It’s hard to know what to expect from Paddy Casey judging by the cover of Addicted to Company. Casey’s unshaven visage stares off into space. The black and white tint obscures the rosy-cheeked glow of his Irish blood. He could be any guy you might pass on the street. In short, there are no clues of the clean, tight rhythms of pop, rock, and soul that are the heart of Addicted to Company. Those judging only by the cover are cleary missing out, for there’s a lot to like here.
After achieving multi-platinum success in Ireland with Living (2004), the Dublin-based singer-songwriter teamed with producers George Drakoulias (Tom Petty, Then Black Crowes, Tift Merritt) and Pat Donne for 13 songs, and one hidden track, that are as good as any contemporary pop you’re likely to hear in 2008. Casey’s lyrics are divided fairly equally into categories of politics and romance. In contrast to his somewhat gruff appearance, his voice is a gentle instrument and he sings with an earnest heart. While not a perfect vocalist (there are moments where the melody falls somewhat flat), he always sounds honest.
Songwriting and playing are more his strengths. The album’s opener “Sound Barrier” grabs immediately. “Are you listening? Can you hear them?”, he sings before the song locks into a soulful groove. The rhythm and melody carry the song, since Casey’s lyrical reference point is a bit vague. Who are the “them”? Where is the “place” he sings of? Perhaps the subject is intentionally nameless so the lyrics can refer to any place where a group of people is disenfranchised. Casey’s reliance on the rhyming book in the verses is also somewhat distracting from the song’s easy appeal.
The stand-out track arrives very early on, following the first cut. “Addicted to Company” is a buoyant sail across the sea of love. Casey’s voice vacillates dreamily between bliss and longing. The gorgeous harmonies of the background singers carry the refrain, “Baby what are you looking for”, towards a heaven bound destination. Graceful strings, soft horns, and luminescent keys simulate mid-‘70s pop-soul. Rather than merely mimicking the sound of the era, Casey and his producers create the illusion that it’s an unearthed gem from long ago. Wisely, that kind of celestial quality is reserved only for one track on the album, giving “Addicted to Company” even more of a special distinction.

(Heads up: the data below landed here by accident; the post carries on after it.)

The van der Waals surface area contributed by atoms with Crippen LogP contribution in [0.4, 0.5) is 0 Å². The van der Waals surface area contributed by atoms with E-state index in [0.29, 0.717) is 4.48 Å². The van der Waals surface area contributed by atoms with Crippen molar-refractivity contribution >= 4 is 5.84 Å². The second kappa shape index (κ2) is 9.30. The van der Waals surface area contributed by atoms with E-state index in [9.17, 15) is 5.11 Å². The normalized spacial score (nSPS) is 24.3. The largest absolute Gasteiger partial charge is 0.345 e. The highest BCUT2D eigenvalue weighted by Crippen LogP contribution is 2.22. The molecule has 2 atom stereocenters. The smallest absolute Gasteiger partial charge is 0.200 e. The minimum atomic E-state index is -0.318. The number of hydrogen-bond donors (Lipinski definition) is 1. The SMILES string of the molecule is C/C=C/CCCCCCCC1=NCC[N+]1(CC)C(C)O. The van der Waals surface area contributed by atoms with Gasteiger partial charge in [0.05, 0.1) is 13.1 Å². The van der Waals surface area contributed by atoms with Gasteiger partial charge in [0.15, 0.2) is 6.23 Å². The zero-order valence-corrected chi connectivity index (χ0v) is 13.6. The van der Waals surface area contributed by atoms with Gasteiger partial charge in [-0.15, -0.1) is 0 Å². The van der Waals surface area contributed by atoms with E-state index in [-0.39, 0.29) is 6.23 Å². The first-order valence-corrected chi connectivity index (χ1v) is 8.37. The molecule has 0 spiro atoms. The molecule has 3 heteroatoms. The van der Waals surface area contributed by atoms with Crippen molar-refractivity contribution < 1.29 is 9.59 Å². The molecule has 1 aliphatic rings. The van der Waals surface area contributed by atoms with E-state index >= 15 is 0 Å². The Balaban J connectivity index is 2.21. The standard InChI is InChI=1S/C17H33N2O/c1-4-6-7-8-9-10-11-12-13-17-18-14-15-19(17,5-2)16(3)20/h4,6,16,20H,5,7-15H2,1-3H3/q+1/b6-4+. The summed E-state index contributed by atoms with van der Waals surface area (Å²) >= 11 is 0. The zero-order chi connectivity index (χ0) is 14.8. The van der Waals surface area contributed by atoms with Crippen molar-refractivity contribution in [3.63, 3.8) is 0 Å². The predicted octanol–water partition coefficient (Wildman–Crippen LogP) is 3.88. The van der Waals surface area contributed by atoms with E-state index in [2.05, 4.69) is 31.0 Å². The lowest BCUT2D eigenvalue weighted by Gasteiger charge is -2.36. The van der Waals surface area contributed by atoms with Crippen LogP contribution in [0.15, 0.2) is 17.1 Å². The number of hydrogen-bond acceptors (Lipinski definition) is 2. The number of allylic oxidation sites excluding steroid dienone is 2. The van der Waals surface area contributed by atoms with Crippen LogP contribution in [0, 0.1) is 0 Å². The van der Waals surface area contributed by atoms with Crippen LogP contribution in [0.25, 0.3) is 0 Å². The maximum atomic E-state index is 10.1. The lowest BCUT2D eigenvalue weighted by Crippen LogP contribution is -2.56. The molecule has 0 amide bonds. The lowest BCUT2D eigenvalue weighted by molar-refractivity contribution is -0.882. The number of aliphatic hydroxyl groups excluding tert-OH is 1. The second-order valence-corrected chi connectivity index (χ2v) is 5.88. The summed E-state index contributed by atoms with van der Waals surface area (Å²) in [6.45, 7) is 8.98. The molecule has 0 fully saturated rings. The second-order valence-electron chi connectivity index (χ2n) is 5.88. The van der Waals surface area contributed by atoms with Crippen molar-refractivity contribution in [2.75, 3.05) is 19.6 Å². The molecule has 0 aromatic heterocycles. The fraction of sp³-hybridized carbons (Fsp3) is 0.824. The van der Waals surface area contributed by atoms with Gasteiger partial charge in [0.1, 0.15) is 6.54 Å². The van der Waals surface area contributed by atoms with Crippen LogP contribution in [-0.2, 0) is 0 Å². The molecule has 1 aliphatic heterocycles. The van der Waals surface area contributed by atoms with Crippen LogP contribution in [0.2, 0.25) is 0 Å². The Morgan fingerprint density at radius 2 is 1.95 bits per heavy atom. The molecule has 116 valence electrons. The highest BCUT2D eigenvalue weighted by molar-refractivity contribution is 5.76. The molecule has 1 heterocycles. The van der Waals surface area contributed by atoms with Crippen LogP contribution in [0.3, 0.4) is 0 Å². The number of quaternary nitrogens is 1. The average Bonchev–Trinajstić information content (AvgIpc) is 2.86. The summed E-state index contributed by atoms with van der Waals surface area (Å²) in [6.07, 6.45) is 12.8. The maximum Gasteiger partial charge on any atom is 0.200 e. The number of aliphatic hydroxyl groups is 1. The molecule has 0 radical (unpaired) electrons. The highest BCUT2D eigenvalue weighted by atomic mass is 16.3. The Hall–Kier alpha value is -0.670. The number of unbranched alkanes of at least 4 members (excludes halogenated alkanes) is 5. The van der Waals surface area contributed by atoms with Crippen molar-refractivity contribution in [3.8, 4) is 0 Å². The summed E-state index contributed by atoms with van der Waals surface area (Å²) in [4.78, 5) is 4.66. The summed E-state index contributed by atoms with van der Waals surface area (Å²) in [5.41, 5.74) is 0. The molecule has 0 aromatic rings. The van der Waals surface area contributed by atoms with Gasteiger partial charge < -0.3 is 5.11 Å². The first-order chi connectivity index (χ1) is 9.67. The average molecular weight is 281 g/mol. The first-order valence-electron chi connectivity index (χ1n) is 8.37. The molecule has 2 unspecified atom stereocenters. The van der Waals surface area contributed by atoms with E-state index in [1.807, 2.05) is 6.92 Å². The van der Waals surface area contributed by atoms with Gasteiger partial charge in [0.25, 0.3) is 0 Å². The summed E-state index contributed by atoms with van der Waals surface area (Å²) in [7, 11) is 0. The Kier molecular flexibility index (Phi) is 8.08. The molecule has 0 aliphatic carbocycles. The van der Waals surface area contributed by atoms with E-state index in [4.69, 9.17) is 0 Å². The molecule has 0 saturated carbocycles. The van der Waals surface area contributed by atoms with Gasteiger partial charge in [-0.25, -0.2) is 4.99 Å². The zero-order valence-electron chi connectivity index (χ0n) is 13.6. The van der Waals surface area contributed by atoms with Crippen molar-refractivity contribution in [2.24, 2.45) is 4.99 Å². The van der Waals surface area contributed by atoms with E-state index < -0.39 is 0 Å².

Moving far along the spectrum of style, Paddy Casey channels a “Long Tall Glasses”-era Leo Sayer on “Not Out to Get You”. This delightful concoction of burlesque banjo and piano is the most fun Casey has on the album. Conversely, “Refugee” is among the more bleak cuts. An interesting marriage of furious, flamenco-inspired guitar strumming takes flight over Casey’s grievance, “The look on my face/is just the disgrace/of the child you locked outside your door”. Rather than the rage the lyrics suggest, Casey emotes a more melancholy, navel-gazing tone.
The roughness in Casey’s voice on “It’s Over Now” would seem a more suitable dressing for “Refugee”. It’s only here that the listener gets a sense of Casey’s roots as a busker on the streets of Dublin. He sings with just the right measure of bitterness, handling his guitar with an equal amount of ferocity.
“It’s Over Now” is a welcome jolt after the sugary anthem “U & I”. Overstaying its welcome at five minutes, “U & I” is a bit too precious for its own good, with the obligatory choir driving the message of universality into the ground. The pastoral folk on the album’s untitled track is a good example of how Casey achieves much more with less contrivances.
The songs on Addicted to Company would probably translate best in a concert setting, where the studio tricks would be minimal and Casey’s performance could come across a bit less filtered. His knack for writing memorable melodies is assured and a live album would be a welcome supplement to the studio recordings. Certainly there are any number of ways Paddy Casey could go from Addicted to Company but for now, he’s coasting on the waves of pleasant, studio-perfect pop.
- "Addicted to Company" Video
// Notes from the Road
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